A study conducted by the University of Duisburg-Essen, cited by Deutsche-Welle indicates that the working poor in Germany increased by 2.3 million to 8 million people arriving in 2010, equivalent to 23.1% of the working population the country. The report was also cited in Süddeutsche Zeitung, noting that one of every 4 workers receive low wages, i.e. well below 9.15 euro per hour.
This percentage was slightly higher before the outbreak of the crisis (24.2% in 2007), which has allowed German authorities to diminish its importance. While unions fighting for the introduction of a minimum wage of 8.50 euro per hour, the study reports that 19.9% of employees are currently below this threshold and 11.4% earn less 6 euro per hour. Young people under 25 years of age are the most affected by low wages. These figures are astonishing the world since the rise of poverty in Europe's largest economy was not expected by anyone.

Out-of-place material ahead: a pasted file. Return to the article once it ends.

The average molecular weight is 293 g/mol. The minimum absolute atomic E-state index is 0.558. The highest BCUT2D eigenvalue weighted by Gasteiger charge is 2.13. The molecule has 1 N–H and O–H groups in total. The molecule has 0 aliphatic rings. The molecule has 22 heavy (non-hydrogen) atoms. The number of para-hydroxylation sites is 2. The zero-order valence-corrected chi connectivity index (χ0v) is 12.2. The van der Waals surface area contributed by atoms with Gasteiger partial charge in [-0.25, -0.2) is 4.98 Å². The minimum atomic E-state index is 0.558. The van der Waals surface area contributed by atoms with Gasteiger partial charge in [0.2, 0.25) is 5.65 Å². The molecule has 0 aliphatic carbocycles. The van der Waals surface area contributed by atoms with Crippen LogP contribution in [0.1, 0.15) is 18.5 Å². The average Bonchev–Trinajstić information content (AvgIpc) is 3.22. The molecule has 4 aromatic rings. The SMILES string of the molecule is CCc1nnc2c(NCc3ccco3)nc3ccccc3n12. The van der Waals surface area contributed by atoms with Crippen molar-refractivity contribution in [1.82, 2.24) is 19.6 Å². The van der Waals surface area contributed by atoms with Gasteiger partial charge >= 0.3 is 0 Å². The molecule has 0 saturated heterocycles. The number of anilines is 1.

The study by the University of Duisburg-Essen does not say in which areas these workers work with little reward, but many of them are concentrated in trade and personal services. The chart below I have drawn from the OECD and also shows the fall in wages.
We must also factor in the importance of the so-called "mini-jobs". With this type of job contract, the worker earns less than 400 euro a month. However, if this worker is not previously insured, German laws require that the worker him/herself pays the compulsory medical insurance, costing up to 150 euro a moth, making it impossible for non-covered immigrant workers to have a regularized situation that deals both with the legal requirements and rent payments and living costs.
These "mini-jobs" were designed to promote a return to regular job contracts, but have become the way many employers have access to cheaper workers and without the constraints of a contract. Hence Angela Merkel is considering the idea of a higher minimum wage, closer to 9 euro per hour. Unions in the rest of Europe also expect a higher minimum wage in Germany, in order to improve the competitiveness of their countries. But the idea comes in bad times, as the coming contraction will lower exports and will induce a reduction in employment. This will render considering increasing wages impossible.